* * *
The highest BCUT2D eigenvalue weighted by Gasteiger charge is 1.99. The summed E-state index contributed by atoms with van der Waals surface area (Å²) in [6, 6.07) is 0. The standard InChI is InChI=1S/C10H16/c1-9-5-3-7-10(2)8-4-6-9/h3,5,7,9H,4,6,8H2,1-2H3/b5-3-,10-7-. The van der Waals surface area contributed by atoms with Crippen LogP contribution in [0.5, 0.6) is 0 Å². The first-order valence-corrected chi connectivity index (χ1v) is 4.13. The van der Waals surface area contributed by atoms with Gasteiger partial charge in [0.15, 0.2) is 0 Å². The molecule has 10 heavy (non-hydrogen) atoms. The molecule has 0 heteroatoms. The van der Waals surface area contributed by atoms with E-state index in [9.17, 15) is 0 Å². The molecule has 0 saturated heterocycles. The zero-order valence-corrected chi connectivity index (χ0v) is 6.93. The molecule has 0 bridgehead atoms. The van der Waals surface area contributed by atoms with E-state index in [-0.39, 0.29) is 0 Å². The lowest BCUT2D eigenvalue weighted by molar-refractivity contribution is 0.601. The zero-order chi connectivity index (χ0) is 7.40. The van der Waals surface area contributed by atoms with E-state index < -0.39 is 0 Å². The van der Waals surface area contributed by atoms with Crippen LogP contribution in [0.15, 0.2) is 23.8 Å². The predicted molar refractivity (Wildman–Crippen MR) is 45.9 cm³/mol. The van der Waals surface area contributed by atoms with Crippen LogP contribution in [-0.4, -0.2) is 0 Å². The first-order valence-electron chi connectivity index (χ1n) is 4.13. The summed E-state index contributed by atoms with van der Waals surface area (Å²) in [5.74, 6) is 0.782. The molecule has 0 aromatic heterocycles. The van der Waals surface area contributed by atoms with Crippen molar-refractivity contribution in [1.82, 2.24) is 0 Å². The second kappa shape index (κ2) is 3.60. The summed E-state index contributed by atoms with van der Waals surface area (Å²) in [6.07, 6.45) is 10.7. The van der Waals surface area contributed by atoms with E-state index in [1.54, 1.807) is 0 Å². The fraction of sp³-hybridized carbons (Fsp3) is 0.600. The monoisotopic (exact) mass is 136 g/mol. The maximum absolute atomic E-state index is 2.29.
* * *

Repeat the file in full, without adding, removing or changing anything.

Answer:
The highest BCUT2D eigenvalue weighted by Gasteiger charge is 1.99. The summed E-state index contributed by atoms with van der Waals surface area (Å²) in [6, 6.07) is 0. The standard InChI is InChI=1S/C10H16/c1-9-5-3-7-10(2)8-4-6-9/h3,5,7,9H,4,6,8H2,1-2H3/b5-3-,10-7-. The van der Waals surface area contributed by atoms with Crippen LogP contribution in [0.5, 0.6) is 0 Å². The first-order valence-corrected chi connectivity index (χ1v) is 4.13. The van der Waals surface area contributed by atoms with Gasteiger partial charge in [0.15, 0.2) is 0 Å². The molecule has 10 heavy (non-hydrogen) atoms. The molecule has 0 heteroatoms. The van der Waals surface area contributed by atoms with E-state index in [9.17, 15) is 0 Å². The molecule has 0 saturated heterocycles. The zero-order valence-corrected chi connectivity index (χ0v) is 6.93. The molecule has 0 bridgehead atoms. The van der Waals surface area contributed by atoms with E-state index in [-0.39, 0.29) is 0 Å². The lowest BCUT2D eigenvalue weighted by molar-refractivity contribution is 0.601. The zero-order chi connectivity index (χ0) is 7.40. The van der Waals surface area contributed by atoms with E-state index < -0.39 is 0 Å². The van der Waals surface area contributed by atoms with Crippen LogP contribution in [0.15, 0.2) is 23.8 Å². The predicted molar refractivity (Wildman–Crippen MR) is 45.9 cm³/mol. The van der Waals surface area contributed by atoms with Crippen LogP contribution in [-0.4, -0.2) is 0 Å². The first-order valence-electron chi connectivity index (χ1n) is 4.13. The summed E-state index contributed by atoms with van der Waals surface area (Å²) in [5.74, 6) is 0.782. The molecule has 0 aromatic heterocycles. The van der Waals surface area contributed by atoms with Crippen molar-refractivity contribution in [1.82, 2.24) is 0 Å². The second kappa shape index (κ2) is 3.60. The summed E-state index contributed by atoms with van der Waals surface area (Å²) in [6.07, 6.45) is 10.7. The van der Waals surface area contributed by atoms with E-state index in [1.54, 1.807) is 0 Å². The fraction of sp³-hybridized carbons (Fsp3) is 0.600. The monoisotopic (exact) mass is 136 g/mol. The maximum absolute atomic E-state index is 2.29.